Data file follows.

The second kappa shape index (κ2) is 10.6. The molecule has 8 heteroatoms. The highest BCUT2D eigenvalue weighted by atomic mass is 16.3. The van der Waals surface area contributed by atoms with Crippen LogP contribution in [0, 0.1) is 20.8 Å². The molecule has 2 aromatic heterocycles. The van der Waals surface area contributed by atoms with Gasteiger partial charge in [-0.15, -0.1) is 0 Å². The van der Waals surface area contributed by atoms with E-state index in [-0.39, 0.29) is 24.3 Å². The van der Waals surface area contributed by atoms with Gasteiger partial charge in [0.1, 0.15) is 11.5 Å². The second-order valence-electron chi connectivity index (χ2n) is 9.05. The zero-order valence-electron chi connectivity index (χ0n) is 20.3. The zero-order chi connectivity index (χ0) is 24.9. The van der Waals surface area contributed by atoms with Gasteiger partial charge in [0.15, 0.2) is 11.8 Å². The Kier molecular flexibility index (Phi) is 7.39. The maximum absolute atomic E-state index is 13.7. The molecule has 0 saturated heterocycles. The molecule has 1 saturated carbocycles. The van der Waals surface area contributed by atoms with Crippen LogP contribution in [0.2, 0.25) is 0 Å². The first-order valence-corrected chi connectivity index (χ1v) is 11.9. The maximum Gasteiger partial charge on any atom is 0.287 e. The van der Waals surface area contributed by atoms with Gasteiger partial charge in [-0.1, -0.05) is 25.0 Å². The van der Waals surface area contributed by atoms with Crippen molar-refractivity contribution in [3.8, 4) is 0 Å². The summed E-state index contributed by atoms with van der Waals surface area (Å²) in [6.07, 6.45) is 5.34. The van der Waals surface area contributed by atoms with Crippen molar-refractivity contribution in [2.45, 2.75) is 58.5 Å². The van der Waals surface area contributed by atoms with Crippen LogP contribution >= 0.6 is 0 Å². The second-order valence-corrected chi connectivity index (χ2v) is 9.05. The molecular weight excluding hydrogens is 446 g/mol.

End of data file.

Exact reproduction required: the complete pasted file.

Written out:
The second kappa shape index (κ2) is 10.6. The molecule has 8 heteroatoms. The highest BCUT2D eigenvalue weighted by atomic mass is 16.3. The van der Waals surface area contributed by atoms with Crippen LogP contribution in [0, 0.1) is 20.8 Å². The molecule has 2 aromatic heterocycles. The van der Waals surface area contributed by atoms with Gasteiger partial charge in [-0.15, -0.1) is 0 Å². The van der Waals surface area contributed by atoms with E-state index in [-0.39, 0.29) is 24.3 Å². The van der Waals surface area contributed by atoms with Gasteiger partial charge in [0.1, 0.15) is 11.5 Å². The second-order valence-electron chi connectivity index (χ2n) is 9.05. The zero-order valence-electron chi connectivity index (χ0n) is 20.3. The zero-order chi connectivity index (χ0) is 24.9. The van der Waals surface area contributed by atoms with Gasteiger partial charge in [0.15, 0.2) is 11.8 Å². The Kier molecular flexibility index (Phi) is 7.39. The maximum absolute atomic E-state index is 13.7. The molecule has 0 saturated heterocycles. The molecule has 1 saturated carbocycles. The van der Waals surface area contributed by atoms with Crippen LogP contribution in [0.2, 0.25) is 0 Å². The first-order valence-corrected chi connectivity index (χ1v) is 11.9. The maximum Gasteiger partial charge on any atom is 0.287 e. The van der Waals surface area contributed by atoms with Gasteiger partial charge in [-0.1, -0.05) is 25.0 Å². The van der Waals surface area contributed by atoms with Crippen molar-refractivity contribution in [3.8, 4) is 0 Å². The summed E-state index contributed by atoms with van der Waals surface area (Å²) in [6.07, 6.45) is 5.34. The van der Waals surface area contributed by atoms with Crippen molar-refractivity contribution in [2.45, 2.75) is 58.5 Å². The van der Waals surface area contributed by atoms with Crippen LogP contribution >= 0.6 is 0 Å². The second-order valence-corrected chi connectivity index (χ2v) is 9.05. The molecular weight excluding hydrogens is 446 g/mol.